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Bicycle Leadership Conference is not all suppliers

Published March 28, 2024
Two IBDs join the event in Tucson.

TUCSON, Ariz. (BRAIN) — As the supplier community gathers in Tucson this week for the Bicycle Leadership Conference, two independent retailers are adding to the attendance of about 275. These two are Ken “Woody” Smith, who has seven stores in the Dallas/Fort Worth market, and Erik Saltvold, who has 34 stores in nine predominantly Midwestern states.

When the Bicycle Retail Education Conference, the precursor to the BLC, was launched in Orlando in 1995, the attendees were predominantly retailers. By 2007, the conference (by then rebranded as the BLC) had grown and evolved to a gathering of about half retailers and half suppliers. Conference organizers were struggling with the challenge of creating content that was relevant to both audiences.

So conference owners the Bicycle Product Suppliers Association, which merged with PeopleForBikes in 2019, decided to make the content completely supplier-focused starting in 2008. Retailers were still welcome, although subsequent BLCs never drew double-digit numbers of retailer attendees. Retailer-specific conferences have been held occasionally since 2008, including the upcoming NBDA Retailer Summit May 22 in Arkansas, in conjunction with the Bentonville Bike Fest.

And now in 2024, there are two powerhouse IBDs at BLC. Smith, who is still in the process of buying out previous owner Jim Hoyt, has grown the operation (formerly Richardson Bike Mart) from three stores to seven. He started at Hoyt’s RIchardson store in 1989, making $7.25 an hour as a mechanic and service writer. The buyout started January 1, 2012.

Smith currently sells Trek, Specialized, Giant, Santa Cruz, Gazelle and Cervelo in all seven locations. At the time of Smith’s purchase, the business was turning about $18 million in sales. That number peaked in the mid-$30-millions during COVID and came back into the mid-$20-millions in 2023.

This is Smith’s fourth BLC. “Jim (Hoyt) and I went when it was in San Diego in 2008, then I went to the one in Phoenix in 2018, then I came for the third time last year,” Smith said. “To me, this is the most important industry gathering of the year and I’m shocked that more retailers aren’t here.”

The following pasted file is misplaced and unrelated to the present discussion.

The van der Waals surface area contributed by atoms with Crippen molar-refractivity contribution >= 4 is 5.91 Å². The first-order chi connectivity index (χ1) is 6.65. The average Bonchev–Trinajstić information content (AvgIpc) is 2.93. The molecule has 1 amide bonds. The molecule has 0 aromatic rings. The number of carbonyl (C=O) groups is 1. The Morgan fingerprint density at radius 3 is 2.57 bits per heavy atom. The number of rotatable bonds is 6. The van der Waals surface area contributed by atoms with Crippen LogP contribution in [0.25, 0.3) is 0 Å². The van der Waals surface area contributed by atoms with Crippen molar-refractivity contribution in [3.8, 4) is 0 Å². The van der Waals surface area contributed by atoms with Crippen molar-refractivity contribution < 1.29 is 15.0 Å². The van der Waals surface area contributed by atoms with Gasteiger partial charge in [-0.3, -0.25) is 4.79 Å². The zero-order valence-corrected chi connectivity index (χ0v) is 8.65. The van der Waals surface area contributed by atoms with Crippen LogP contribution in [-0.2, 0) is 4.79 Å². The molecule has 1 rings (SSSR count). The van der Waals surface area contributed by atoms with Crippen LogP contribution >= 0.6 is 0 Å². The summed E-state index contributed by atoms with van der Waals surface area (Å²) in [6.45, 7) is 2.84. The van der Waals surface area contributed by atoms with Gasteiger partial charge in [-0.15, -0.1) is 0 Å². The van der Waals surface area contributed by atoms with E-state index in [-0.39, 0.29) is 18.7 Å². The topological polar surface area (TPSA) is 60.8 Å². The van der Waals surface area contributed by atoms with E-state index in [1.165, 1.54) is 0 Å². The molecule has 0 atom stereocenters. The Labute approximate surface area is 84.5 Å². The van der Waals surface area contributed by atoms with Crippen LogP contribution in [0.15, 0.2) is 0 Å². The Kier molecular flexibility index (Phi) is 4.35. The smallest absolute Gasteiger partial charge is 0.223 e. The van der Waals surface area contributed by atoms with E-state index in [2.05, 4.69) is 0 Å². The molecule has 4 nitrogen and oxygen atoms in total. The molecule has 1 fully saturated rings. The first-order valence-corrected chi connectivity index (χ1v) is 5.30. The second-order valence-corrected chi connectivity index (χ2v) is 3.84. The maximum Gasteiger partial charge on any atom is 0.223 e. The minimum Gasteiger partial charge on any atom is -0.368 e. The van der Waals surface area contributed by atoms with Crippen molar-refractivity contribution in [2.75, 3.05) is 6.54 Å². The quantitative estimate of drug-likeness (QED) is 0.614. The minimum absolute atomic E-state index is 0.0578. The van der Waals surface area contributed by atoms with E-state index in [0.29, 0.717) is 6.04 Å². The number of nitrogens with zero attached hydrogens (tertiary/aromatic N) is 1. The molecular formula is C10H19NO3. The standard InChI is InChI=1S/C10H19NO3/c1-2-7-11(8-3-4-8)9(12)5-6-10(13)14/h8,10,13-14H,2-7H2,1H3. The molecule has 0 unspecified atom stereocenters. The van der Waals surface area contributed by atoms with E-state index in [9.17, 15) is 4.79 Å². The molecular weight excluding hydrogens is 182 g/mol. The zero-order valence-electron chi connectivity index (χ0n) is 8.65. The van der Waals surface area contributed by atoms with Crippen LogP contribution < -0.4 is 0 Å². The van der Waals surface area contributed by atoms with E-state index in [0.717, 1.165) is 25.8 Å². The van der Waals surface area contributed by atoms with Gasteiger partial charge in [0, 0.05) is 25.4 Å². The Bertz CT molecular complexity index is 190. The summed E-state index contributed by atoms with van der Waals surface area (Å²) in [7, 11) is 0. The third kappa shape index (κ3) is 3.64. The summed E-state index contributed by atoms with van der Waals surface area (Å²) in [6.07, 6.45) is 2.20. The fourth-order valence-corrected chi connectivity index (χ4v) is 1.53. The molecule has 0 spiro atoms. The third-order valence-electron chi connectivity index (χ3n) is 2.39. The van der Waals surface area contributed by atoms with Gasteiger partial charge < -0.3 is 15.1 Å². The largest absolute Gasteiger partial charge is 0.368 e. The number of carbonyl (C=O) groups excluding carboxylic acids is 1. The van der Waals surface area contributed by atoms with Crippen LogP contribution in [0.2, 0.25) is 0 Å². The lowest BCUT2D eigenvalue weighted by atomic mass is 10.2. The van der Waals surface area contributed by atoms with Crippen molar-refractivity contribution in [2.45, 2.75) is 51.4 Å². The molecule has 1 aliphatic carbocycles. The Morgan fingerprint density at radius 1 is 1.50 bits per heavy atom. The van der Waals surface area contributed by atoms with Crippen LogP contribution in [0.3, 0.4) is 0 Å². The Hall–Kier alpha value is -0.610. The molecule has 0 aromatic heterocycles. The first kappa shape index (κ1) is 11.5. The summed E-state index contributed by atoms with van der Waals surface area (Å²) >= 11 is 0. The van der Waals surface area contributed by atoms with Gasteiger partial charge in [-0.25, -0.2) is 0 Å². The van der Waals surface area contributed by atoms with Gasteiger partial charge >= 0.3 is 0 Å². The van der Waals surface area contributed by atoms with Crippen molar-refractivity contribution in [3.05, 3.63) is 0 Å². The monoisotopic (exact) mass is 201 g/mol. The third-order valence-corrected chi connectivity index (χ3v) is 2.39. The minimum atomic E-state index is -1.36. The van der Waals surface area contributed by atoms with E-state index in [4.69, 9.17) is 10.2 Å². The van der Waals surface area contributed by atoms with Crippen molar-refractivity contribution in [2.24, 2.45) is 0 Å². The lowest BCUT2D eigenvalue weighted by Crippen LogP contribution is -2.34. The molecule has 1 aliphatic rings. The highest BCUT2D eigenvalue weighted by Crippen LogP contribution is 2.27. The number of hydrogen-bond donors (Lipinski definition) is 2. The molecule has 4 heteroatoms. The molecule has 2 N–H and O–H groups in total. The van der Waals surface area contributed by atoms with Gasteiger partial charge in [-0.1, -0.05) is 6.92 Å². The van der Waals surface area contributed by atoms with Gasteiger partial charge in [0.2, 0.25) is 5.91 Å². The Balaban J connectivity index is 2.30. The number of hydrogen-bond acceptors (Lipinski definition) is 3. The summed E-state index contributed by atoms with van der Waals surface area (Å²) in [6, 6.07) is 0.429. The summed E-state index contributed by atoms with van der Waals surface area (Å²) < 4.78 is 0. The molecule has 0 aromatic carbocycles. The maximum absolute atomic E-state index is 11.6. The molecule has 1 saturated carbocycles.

“For sure what I’ve learned here has helped me so much in determining my direction and vision,” said Smith. “I may be in business for myself, but I don’t want to figure it all out by myself. Last year I left here with the Circana sales data and projections in hand. I learned that sales would be down by 23-26%, so I adjusted my projections accordingly and we were down 24%. How can I put a value on that?”

Why does Smith think that other retailers stay home? “I don’t know,” Smith said. “I’m stunned that Erik and I are the only ones here. I promoted it within my NBDA P2 group but I guess I wasn’t very convincing. I suppose it could be the cost, it’s a $3500 trip for me between the conference fee, host hotel and airfare.”

“Besides the sessions, I see a huge benefit to rubbing elbows with my suppliers,” Smith concluded. “We network, we talk, we help each other, learn from each other and especially in these challenging times, lean on each other. If you're having a hard time, come here and ask for help.”

Saltvold, who started his first shop in the family garage in 1977, is primarily a Specialized retailer. “We rode the pandemic wave like everyone else,” Saltvold said. “Sales soared in 2020, ‘21 and ‘22, which were all record years for us. In 2023, we had good sales but reduced profits. We all knew there would be a hangover after the boom years, it was just a question of how much did you drink?”

Saltvold echoed many of Smith’s thoughts about the value of the BLC. “I’ve been coming here for a number of years,” said Saltvold. “It’s the only industry meeting where I can talk to top management and get a pulse for where things are going.”

“Last year's BLC in Dana Point was the best industry conference I’ve ever been to,” he said.  “I took a lot of notes on inventory management and best business practices that related directly to my business. There’s no other gathering that has this much variety of people and ideas.”

“The BLC is understandably not marketed to retailers, it’s not a trade show, so building relationships is the main draw,” Saltvold said. “Events for retailers are always about timing and cost. The dates here overlap spring break. It’s a difficult time to get away and it’s not clear to retailers how they fit into the mix.”

Smith (left) and Saltvold at BLC this week. Ray Keener photo.

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